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Live Review: Blind Guardian @ Metro Theatre, Sydney

12 February 2024 | 12:14 pm | Alasdair Belling

As the setlist unfolded, each song was greeted with genuine cheers for both new and old material, a testament to the enduring appeal of Blind Guardian's music. 

Blind Guardian

Blind Guardian (Source: Supplied)

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Jokes about The Silmarillion provoke gales of laughter. Anecdotes from novelist Brandon Sanderson’s high fantasy series The Stormlight Archive novels are met with roars of enthusiasm. No, it’s not Comic-Con; it’s a Blind Guardian gig in 2024.

For over three decades now, the German power metallers have combined riffs and myths to startlingly commercially successful effect, filling arenas across the northern hemisphere and becoming regular metal festival headliners the world over. 

Even now, in a heavy world that has firmly moved past the wails of Iron Maiden and their New Wave of British Heavy Metal band of merry men, Blind Guardian continue to command a rabid cult following, with the Metro Theatre rammed well before the brutal fairytale tellers took the stage.

First, Brisbane folk-metal outfit Valhalore had the definition of a free hit for their set. As far as supports go, a packed audience ready to roar along to anthems about Tolkien and Merlin is about as perfect as it gets when you’re busting out pagan/power metal tunes topped off with live tinny whistle. 

Admirably, Valhalore saw their chance and seized it with both hands, impressively winning over the room with their well-paced and perfectly delivered set. 

The night was electric with anticipation as the minutes ticked down before the legendary Blind Guardian took the stage. Last visiting Australia in 2015, the band now were armed with another two albums’ worth of material for their Aussie faithful.  

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As the lights dimmed and the backdrop of the sci-fi elf from the cover of the band's latest record, The God Machine, was illuminated, the band arrived and kicked straight into 1995’s classic Imaginations From The Other Side, commencing an unforgettable evening of epic melodies and mythical tales.

The symphonic power metal anthem soared through the venue, carried by thunderous drums and searing guitar solos. It was a fitting opener, setting the tone for the journey ahead.

As the setlist unfolded, each song was greeted with genuine cheers for both new and old material, a testament to the enduring appeal of Blind Guardian's music.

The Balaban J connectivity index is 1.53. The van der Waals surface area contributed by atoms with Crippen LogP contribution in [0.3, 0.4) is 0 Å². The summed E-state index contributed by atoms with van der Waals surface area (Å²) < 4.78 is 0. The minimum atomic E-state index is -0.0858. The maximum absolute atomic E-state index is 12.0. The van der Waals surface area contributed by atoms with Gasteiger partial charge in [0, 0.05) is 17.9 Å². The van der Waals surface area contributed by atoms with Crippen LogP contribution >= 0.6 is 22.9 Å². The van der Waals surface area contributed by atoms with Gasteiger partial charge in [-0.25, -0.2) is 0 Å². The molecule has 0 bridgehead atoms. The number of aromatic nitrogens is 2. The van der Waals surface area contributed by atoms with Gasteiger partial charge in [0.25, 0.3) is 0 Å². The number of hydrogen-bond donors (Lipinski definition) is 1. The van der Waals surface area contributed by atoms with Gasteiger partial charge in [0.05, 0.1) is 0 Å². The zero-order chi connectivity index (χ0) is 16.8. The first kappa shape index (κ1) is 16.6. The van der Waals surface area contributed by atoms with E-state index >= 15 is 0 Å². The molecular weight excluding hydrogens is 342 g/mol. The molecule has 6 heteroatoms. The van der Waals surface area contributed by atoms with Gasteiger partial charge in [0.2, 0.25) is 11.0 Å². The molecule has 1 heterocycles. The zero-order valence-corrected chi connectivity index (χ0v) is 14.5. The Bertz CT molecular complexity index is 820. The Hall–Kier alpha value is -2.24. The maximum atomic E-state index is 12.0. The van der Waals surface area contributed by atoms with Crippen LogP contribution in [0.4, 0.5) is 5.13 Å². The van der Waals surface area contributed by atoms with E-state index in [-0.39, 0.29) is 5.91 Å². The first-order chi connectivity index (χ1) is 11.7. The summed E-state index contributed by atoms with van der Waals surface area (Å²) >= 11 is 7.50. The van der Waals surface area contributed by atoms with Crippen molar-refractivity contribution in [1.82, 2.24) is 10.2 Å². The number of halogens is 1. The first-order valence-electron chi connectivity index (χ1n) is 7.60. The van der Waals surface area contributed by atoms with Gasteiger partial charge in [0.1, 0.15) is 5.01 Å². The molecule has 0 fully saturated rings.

The recent cut Blood Of The Elves was particularly noteworthy in this regard, with its thrashy opening heralding the first pit of the evening.

However, it was the classic Nightfall that really set the tone for the evening, the song's thunderous chorus taken up by the 1100-strong crowd, much to the delight of characteristically jolly frontman and ring leader Hansi Kürsch.

At 57 years young, Hansi was in impressively good vocal shape despite showing signs of a cold when speaking between tunes. Classic cuts Time Stands Still (At The Iron Hill) and Lost In The Twilight Hall sounded especially powerful, while sleeper track Born In The Mourning Hall was a surprise highlight.  

However, as has become the case with every Blind Guardian set, The Bard's Song stole the show.

As the band stripped down to acoustic guitars, Hansi took a backseat and let the crowd sing power metal’s most well-known campfire anthem. 

Rarely has any song from any genre become such a fan favourite to the point that the frontman doesn’t need to bother with the microphone. That this was a metal band, and the song in question was an acoustic ballad, only added to the sense of joining in something special. It’s been said a million times over, but once again, The Bards Song proved to be the highlight of the evening.

However good The Bard’s Song is, though, it’s in riffs that Blind Guardian trades most effectively, with classic staples Majesty and Lost In The Twilight Hall reminding the gathered throng of the band's edge.

When it comes to power metal, “the bigger, the better” is the first rule of law - a law that Blind Guardian helped establish.

In this spirit, the band delivered not one but five encore songs. 

Sacred Worlds and Into The Storm were received enthusiastically, while Valhalla and Mirror Mirror brought things to a climax.

However, as the sextet took to leave the stage, the crowd was having none of it. 

The customary chant of “one more song” continued as the metallers attempted final bows before a brief conversation between the musicians, which resulted in the surprise addition of Welcome To Dying to close proceedings.

Power metal has been something of an underdog in the heavy metal world, and yet, in a scene dominated by metallic hardcore and masked pop-metal TikTok sensations, its good old speed-metal tunes about warring elves can draw the most rabid heavy fans to shows.

Should this continue remains to be seen - Blind Guardian isn’t getting any younger, as proven by the shock of grey hair sported by guitarist Marcus Siepen - but the sheer energy they inspire in their base will see them remembered as some of the greats the more traditional metal ilk in generations to come. 

On that note - make hay while the sun shines!

Let's not wait nine years between drinks next time, alright, lads?